Details…

Both of us spoke quickly, breathily, on the verge of panic. I wondered how he was doing with his wolf. I still held his hand, which strained with tension. But no claws had started growing.

The mountain lion took another set of steps and opened its mouth to show thick, yellowed teeth, sharp as nails. It made a sound that was half growl, half purr, grating and skull rattling. Ben and I kept backing, until 1 slipped on the gravel. His grip on me kept me upright.

The monster crouched, its muscles bunching, gathering itself to jump at us.

“It jumps, we break,” I murmured. Ben nodded.

But instead of jumping, it paused, stared at us, blinking those red eyes. It bowed its head. Then, its whole body seemed to collapse. Like the air went out of it. The face crumpled, and the eyes went dead.

A human hand reached out from under the lion's body and pulled off the tawny skin, revealing a naked man crouching in the dirt. A long gray braid draped over his shoulder.

Lawrence Wilson looked up at us and smiled.

“Louise got to you first. Lucky. Very lucky.”

I

touched my chest, feeling the hard shape of the arrowhead under my shirt. It worked. The damn thing worked.

“Let's get the hell out of here,” I muttered to Ben.

Carefully, cautiously, we circled around the old man. Watching us, he stood, but didn't make another move toward us. Quickly we slipped into the car.

The tires kicked up a rain of gravel in my hurry to drive us out of there. Lawrence watched us go, standing at the side of the dirt road. He seemed to hold my gaze in the rearview mirror until we were out of sight. The mountain lion's skin hung limp in his hand.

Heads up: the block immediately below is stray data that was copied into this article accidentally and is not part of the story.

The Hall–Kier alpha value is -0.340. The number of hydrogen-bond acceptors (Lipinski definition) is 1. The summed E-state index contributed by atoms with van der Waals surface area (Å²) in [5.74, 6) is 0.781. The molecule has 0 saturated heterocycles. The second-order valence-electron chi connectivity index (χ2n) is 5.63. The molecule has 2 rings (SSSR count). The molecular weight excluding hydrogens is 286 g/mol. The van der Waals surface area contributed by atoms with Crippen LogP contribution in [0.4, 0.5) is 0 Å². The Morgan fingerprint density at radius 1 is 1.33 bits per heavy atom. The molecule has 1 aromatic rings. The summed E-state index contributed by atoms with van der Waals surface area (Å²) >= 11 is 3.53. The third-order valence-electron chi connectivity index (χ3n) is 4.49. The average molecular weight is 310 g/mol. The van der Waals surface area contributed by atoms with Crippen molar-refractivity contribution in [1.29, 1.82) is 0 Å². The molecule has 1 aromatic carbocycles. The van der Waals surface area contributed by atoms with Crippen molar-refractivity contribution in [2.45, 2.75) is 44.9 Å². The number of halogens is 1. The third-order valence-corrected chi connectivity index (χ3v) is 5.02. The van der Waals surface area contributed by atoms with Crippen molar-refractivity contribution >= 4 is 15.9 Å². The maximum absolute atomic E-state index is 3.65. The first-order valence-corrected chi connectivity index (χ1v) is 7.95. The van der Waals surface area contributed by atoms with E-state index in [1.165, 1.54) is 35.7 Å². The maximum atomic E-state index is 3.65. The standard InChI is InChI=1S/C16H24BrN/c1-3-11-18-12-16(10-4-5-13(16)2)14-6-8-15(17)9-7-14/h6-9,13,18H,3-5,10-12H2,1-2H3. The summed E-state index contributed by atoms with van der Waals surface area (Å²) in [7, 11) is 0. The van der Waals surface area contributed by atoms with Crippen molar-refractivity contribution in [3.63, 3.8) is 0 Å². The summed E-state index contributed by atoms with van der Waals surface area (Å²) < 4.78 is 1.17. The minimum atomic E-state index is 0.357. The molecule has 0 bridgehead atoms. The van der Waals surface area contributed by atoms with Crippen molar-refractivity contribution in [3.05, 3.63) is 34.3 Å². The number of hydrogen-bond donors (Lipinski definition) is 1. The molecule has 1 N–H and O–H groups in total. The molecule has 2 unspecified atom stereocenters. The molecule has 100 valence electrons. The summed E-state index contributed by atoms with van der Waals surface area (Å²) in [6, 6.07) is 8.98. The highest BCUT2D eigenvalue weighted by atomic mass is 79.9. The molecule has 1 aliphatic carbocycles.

Around the hill and out of sight, 1 snuck a glance at Ben. He sat straight against the back of the seat, staring ahead, expressionless.

“You okay?”

After a pause he nodded. “Yeah. I think I am.”

We made it off the dirt road and onto pavement. “Good.”

Another dusk had fallen by the time we returned to the motel. The sky had turned deep blue, and a cold wind blew across the parking lot. It smelled dry, desiccated, and wild. Wrong. Like something out there was looking for us, and meant us harm. It might have been paranoia. Or not.

We had police reports, death certificates, coroner's reports. We had a couple of statements, a couple of newspaper articles. Tales of crimes that might have happened, of the bad reputation of a certain family, and people who wanted nothing more than the rumors and fear to go away. We didn't have hard evidence that Miriam was anything other than a highly disturbed young woman, or that Cormac had had no choice but to kill her.

We got out of the car. Ben slammed shut the door, lingered, then leaned on the hood and kicked the tire. And kicked it again.

“Would you stop kicking my car?” I said.

Hands on the hood, he leaned over, breathing hard. His anger was getting the better of him, which meant his wolf was getting the better of him.

“Are you okay?”

If he started shifting, I didn't know what I'd do. He didn't have experience keeping it together, when everything around you poked the creature awake. When all you wanted to do was run.